When most people think about supply and demand, they only think about the price of goods such as cars or commodities such as gold. Have you ever thought of your time as a commodity and the more your time is available, the less demand there is for it?
As a human being, all you can give to an employer is a maximum number of hours a day, but the more of you there are or similar level of skilled people in a given population (i.e. in your city) then the less your time will be worth (supply and demand).
During the industrial revolution in the 18th century, white slavery in countries such as Britain was still prominent but as the European governments took the world to two world wars, such terrible working situations ended. After World War II, Britain excelled in the growth of its textile, steel and coal industry and though the coal industry always had enough willing workers to spend their days in the mines due to the higher than average wages, the textile industry in northern parts of England did not appeal to the local population and therefore struggled to expand as a industry. Such menial work was not sought after or preferred by the English and the factory and industry owners were increasingly required to pay higher wages in order to keep workers (skilled and unskilled) in their jobs.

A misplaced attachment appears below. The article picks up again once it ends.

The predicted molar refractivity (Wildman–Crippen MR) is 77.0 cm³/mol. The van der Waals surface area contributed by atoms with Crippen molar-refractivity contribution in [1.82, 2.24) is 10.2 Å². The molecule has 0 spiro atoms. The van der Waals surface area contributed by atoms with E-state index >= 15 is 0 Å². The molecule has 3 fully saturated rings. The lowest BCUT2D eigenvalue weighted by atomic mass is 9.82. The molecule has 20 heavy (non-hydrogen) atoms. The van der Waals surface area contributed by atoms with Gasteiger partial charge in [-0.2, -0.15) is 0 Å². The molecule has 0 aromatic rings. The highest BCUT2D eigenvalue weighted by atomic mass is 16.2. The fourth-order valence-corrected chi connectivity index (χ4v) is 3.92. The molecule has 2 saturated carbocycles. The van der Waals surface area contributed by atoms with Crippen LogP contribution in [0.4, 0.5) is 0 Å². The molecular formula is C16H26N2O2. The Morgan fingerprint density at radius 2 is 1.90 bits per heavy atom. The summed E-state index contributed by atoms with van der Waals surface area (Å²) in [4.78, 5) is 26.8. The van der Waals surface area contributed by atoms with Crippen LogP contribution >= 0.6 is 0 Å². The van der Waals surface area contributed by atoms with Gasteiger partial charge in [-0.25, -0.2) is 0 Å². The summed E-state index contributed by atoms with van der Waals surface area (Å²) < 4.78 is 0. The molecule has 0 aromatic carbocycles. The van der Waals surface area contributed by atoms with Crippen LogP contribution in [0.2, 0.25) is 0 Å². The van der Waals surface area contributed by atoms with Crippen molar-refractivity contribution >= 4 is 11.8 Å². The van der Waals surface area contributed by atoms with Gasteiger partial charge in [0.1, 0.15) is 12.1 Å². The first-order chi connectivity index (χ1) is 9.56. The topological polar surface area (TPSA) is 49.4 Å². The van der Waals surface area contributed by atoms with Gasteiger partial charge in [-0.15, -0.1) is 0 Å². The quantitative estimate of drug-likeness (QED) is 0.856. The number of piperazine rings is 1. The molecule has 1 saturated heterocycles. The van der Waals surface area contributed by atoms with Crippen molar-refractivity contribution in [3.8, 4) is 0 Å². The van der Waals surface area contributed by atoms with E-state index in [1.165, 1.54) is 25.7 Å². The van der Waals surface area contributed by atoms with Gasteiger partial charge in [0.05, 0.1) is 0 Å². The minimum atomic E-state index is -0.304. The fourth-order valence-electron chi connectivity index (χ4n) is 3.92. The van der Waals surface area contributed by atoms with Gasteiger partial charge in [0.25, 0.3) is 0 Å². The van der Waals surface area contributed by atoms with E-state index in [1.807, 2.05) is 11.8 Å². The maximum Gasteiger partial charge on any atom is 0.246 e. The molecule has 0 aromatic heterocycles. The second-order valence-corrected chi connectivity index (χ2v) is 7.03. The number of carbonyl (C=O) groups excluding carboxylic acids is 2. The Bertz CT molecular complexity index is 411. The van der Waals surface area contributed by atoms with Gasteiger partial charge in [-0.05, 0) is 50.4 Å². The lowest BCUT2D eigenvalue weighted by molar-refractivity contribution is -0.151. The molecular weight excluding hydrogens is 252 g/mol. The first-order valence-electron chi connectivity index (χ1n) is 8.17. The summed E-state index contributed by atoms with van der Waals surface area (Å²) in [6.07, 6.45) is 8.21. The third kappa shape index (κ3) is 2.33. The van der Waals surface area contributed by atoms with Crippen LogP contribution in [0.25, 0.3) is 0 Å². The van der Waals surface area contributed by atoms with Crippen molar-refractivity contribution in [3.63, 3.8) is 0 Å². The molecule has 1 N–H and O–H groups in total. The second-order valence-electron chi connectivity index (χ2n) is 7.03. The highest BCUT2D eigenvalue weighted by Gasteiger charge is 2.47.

To solve the problem of the rich businessmen paying their workers what they were really worth, the British Government invited immigrants from poorer countries to come and work in Britain for much lower wages than most of their English counterparts were willing to.
Today we have a similar situation with skilled and unskilled labour coming to Britain (and other developed countries) from different parts of the world and because they are willing to earn less than you are, all wages and salaries in a given industry gets pushed down and down and at the same time, other products and services such as food, transport and housing see a unfair higher demand and the prices rise and the salaries cannot keep up.
Something to think about in the next election.
Image courtesy of by Daniel St.Pierre at FreeDigitalPhotos.net